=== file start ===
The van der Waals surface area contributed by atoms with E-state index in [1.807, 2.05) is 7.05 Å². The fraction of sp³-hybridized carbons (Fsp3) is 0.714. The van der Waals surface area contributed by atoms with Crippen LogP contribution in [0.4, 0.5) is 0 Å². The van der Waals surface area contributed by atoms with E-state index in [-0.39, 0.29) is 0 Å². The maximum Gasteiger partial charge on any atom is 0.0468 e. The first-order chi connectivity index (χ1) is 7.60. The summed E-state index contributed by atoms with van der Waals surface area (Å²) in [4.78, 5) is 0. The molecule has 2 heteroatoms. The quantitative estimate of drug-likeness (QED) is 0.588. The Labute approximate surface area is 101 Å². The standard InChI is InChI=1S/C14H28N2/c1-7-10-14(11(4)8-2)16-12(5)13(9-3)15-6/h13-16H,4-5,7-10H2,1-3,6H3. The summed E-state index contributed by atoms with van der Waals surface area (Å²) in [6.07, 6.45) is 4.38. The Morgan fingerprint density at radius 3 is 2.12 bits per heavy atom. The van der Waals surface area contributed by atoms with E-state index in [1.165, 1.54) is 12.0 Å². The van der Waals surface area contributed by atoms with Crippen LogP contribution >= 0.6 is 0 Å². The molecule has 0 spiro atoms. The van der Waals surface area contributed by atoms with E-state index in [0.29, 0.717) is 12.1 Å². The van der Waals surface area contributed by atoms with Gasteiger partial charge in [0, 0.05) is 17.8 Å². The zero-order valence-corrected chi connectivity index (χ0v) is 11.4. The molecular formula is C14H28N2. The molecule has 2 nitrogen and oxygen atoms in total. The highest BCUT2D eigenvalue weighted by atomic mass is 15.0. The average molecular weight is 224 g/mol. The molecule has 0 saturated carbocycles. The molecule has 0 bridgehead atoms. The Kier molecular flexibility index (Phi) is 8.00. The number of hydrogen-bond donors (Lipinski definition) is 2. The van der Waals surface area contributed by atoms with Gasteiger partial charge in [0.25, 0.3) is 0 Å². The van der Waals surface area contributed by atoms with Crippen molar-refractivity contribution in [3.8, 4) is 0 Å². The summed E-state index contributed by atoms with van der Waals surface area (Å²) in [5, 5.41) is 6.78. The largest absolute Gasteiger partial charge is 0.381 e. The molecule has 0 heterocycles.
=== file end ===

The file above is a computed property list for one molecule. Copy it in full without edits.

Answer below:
The van der Waals surface area contributed by atoms with E-state index in [1.807, 2.05) is 7.05 Å². The fraction of sp³-hybridized carbons (Fsp3) is 0.714. The van der Waals surface area contributed by atoms with Crippen LogP contribution in [0.4, 0.5) is 0 Å². The van der Waals surface area contributed by atoms with E-state index in [-0.39, 0.29) is 0 Å². The maximum Gasteiger partial charge on any atom is 0.0468 e. The first-order chi connectivity index (χ1) is 7.60. The summed E-state index contributed by atoms with van der Waals surface area (Å²) in [4.78, 5) is 0. The molecule has 2 heteroatoms. The quantitative estimate of drug-likeness (QED) is 0.588. The Labute approximate surface area is 101 Å². The standard InChI is InChI=1S/C14H28N2/c1-7-10-14(11(4)8-2)16-12(5)13(9-3)15-6/h13-16H,4-5,7-10H2,1-3,6H3. The summed E-state index contributed by atoms with van der Waals surface area (Å²) in [6.07, 6.45) is 4.38. The Morgan fingerprint density at radius 3 is 2.12 bits per heavy atom. The van der Waals surface area contributed by atoms with E-state index in [1.165, 1.54) is 12.0 Å². The van der Waals surface area contributed by atoms with Crippen LogP contribution >= 0.6 is 0 Å². The molecule has 0 spiro atoms. The van der Waals surface area contributed by atoms with E-state index in [0.29, 0.717) is 12.1 Å². The van der Waals surface area contributed by atoms with Gasteiger partial charge in [0, 0.05) is 17.8 Å². The zero-order valence-corrected chi connectivity index (χ0v) is 11.4. The molecular formula is C14H28N2. The molecule has 2 nitrogen and oxygen atoms in total. The highest BCUT2D eigenvalue weighted by atomic mass is 15.0. The average molecular weight is 224 g/mol. The molecule has 0 saturated carbocycles. The molecule has 0 bridgehead atoms. The Kier molecular flexibility index (Phi) is 8.00. The number of hydrogen-bond donors (Lipinski definition) is 2. The van der Waals surface area contributed by atoms with Gasteiger partial charge in [0.25, 0.3) is 0 Å². The van der Waals surface area contributed by atoms with Crippen molar-refractivity contribution in [3.8, 4) is 0 Å². The summed E-state index contributed by atoms with van der Waals surface area (Å²) in [5, 5.41) is 6.78. The largest absolute Gasteiger partial charge is 0.381 e. The molecule has 0 heterocycles.